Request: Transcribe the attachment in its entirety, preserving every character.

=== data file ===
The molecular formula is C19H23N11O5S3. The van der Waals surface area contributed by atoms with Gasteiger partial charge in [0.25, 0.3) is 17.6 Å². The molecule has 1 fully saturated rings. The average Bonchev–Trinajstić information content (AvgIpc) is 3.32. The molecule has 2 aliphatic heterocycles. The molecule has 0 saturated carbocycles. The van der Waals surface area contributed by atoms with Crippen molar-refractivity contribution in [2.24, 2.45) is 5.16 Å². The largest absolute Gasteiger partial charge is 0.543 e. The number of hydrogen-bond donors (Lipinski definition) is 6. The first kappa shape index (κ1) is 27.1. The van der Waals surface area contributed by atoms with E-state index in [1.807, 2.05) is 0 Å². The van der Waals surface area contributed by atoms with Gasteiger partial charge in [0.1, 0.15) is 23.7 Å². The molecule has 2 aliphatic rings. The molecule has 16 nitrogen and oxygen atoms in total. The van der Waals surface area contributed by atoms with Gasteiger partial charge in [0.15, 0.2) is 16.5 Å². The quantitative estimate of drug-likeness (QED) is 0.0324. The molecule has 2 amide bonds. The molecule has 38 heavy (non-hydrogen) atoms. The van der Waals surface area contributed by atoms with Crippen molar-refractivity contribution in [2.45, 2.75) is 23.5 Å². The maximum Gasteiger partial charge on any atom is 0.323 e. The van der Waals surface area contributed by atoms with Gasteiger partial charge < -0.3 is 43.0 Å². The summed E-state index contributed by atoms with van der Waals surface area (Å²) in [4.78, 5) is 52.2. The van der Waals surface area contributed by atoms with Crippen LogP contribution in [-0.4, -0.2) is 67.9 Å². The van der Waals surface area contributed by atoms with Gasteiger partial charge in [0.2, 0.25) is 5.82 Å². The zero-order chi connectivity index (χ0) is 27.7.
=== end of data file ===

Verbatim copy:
The molecular formula is C19H23N11O5S3. The van der Waals surface area contributed by atoms with Gasteiger partial charge in [0.25, 0.3) is 17.6 Å². The molecule has 1 fully saturated rings. The average Bonchev–Trinajstić information content (AvgIpc) is 3.32. The molecule has 2 aliphatic heterocycles. The molecule has 0 saturated carbocycles. The van der Waals surface area contributed by atoms with Crippen molar-refractivity contribution in [2.24, 2.45) is 5.16 Å². The largest absolute Gasteiger partial charge is 0.543 e. The number of hydrogen-bond donors (Lipinski definition) is 6. The first kappa shape index (κ1) is 27.1. The van der Waals surface area contributed by atoms with E-state index in [1.807, 2.05) is 0 Å². The van der Waals surface area contributed by atoms with Gasteiger partial charge in [0.1, 0.15) is 23.7 Å². The molecule has 2 aliphatic rings. The molecule has 16 nitrogen and oxygen atoms in total. The van der Waals surface area contributed by atoms with Gasteiger partial charge in [0.15, 0.2) is 16.5 Å². The quantitative estimate of drug-likeness (QED) is 0.0324. The molecule has 2 amide bonds. The molecule has 38 heavy (non-hydrogen) atoms. The van der Waals surface area contributed by atoms with Crippen molar-refractivity contribution in [2.45, 2.75) is 23.5 Å². The maximum Gasteiger partial charge on any atom is 0.323 e. The van der Waals surface area contributed by atoms with Gasteiger partial charge < -0.3 is 43.0 Å². The summed E-state index contributed by atoms with van der Waals surface area (Å²) in [4.78, 5) is 52.2. The van der Waals surface area contributed by atoms with Crippen LogP contribution in [-0.4, -0.2) is 67.9 Å². The van der Waals surface area contributed by atoms with Gasteiger partial charge in [0.2, 0.25) is 5.82 Å². The zero-order chi connectivity index (χ0) is 27.7.